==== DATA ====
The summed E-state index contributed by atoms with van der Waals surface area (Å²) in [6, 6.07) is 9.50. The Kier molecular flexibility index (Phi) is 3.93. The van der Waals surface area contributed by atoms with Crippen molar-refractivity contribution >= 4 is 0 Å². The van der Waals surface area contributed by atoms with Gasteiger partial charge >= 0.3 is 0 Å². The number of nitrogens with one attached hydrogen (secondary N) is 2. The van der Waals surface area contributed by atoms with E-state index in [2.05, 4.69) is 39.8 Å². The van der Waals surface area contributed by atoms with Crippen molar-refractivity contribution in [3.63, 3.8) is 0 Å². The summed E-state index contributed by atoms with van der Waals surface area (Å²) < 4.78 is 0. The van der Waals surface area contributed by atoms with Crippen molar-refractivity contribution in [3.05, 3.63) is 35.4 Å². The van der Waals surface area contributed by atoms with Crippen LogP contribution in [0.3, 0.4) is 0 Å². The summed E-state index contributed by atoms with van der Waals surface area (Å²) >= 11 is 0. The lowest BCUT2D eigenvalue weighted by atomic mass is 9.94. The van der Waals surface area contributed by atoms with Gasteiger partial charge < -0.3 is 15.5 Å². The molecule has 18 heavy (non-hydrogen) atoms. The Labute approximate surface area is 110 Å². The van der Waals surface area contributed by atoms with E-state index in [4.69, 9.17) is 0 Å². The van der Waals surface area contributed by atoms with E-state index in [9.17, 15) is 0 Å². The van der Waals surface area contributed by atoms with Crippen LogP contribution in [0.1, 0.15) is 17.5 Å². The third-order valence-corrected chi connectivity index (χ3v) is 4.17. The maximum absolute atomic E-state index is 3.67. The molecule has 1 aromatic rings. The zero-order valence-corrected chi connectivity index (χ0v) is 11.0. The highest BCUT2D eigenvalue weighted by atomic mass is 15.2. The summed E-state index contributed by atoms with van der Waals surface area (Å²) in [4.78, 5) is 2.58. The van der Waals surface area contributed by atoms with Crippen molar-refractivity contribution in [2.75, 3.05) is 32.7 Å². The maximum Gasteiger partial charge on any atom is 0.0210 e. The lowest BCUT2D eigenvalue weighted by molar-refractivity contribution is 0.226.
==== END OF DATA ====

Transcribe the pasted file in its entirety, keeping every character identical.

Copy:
The summed E-state index contributed by atoms with van der Waals surface area (Å²) in [6, 6.07) is 9.50. The Kier molecular flexibility index (Phi) is 3.93. The van der Waals surface area contributed by atoms with Crippen molar-refractivity contribution >= 4 is 0 Å². The van der Waals surface area contributed by atoms with Gasteiger partial charge >= 0.3 is 0 Å². The number of nitrogens with one attached hydrogen (secondary N) is 2. The van der Waals surface area contributed by atoms with E-state index in [2.05, 4.69) is 39.8 Å². The van der Waals surface area contributed by atoms with Crippen molar-refractivity contribution in [3.63, 3.8) is 0 Å². The summed E-state index contributed by atoms with van der Waals surface area (Å²) < 4.78 is 0. The van der Waals surface area contributed by atoms with Crippen molar-refractivity contribution in [3.05, 3.63) is 35.4 Å². The van der Waals surface area contributed by atoms with Crippen LogP contribution in [0.3, 0.4) is 0 Å². The summed E-state index contributed by atoms with van der Waals surface area (Å²) >= 11 is 0. The lowest BCUT2D eigenvalue weighted by atomic mass is 9.94. The van der Waals surface area contributed by atoms with Gasteiger partial charge < -0.3 is 15.5 Å². The molecule has 18 heavy (non-hydrogen) atoms. The Labute approximate surface area is 110 Å². The van der Waals surface area contributed by atoms with E-state index in [4.69, 9.17) is 0 Å². The van der Waals surface area contributed by atoms with E-state index in [9.17, 15) is 0 Å². The van der Waals surface area contributed by atoms with Crippen LogP contribution in [0.1, 0.15) is 17.5 Å². The third-order valence-corrected chi connectivity index (χ3v) is 4.17. The maximum absolute atomic E-state index is 3.67. The molecule has 1 aromatic rings. The zero-order valence-corrected chi connectivity index (χ0v) is 11.0. The highest BCUT2D eigenvalue weighted by atomic mass is 15.2. The summed E-state index contributed by atoms with van der Waals surface area (Å²) in [4.78, 5) is 2.58. The van der Waals surface area contributed by atoms with Crippen molar-refractivity contribution in [2.75, 3.05) is 32.7 Å². The maximum Gasteiger partial charge on any atom is 0.0210 e. The lowest BCUT2D eigenvalue weighted by molar-refractivity contribution is 0.226.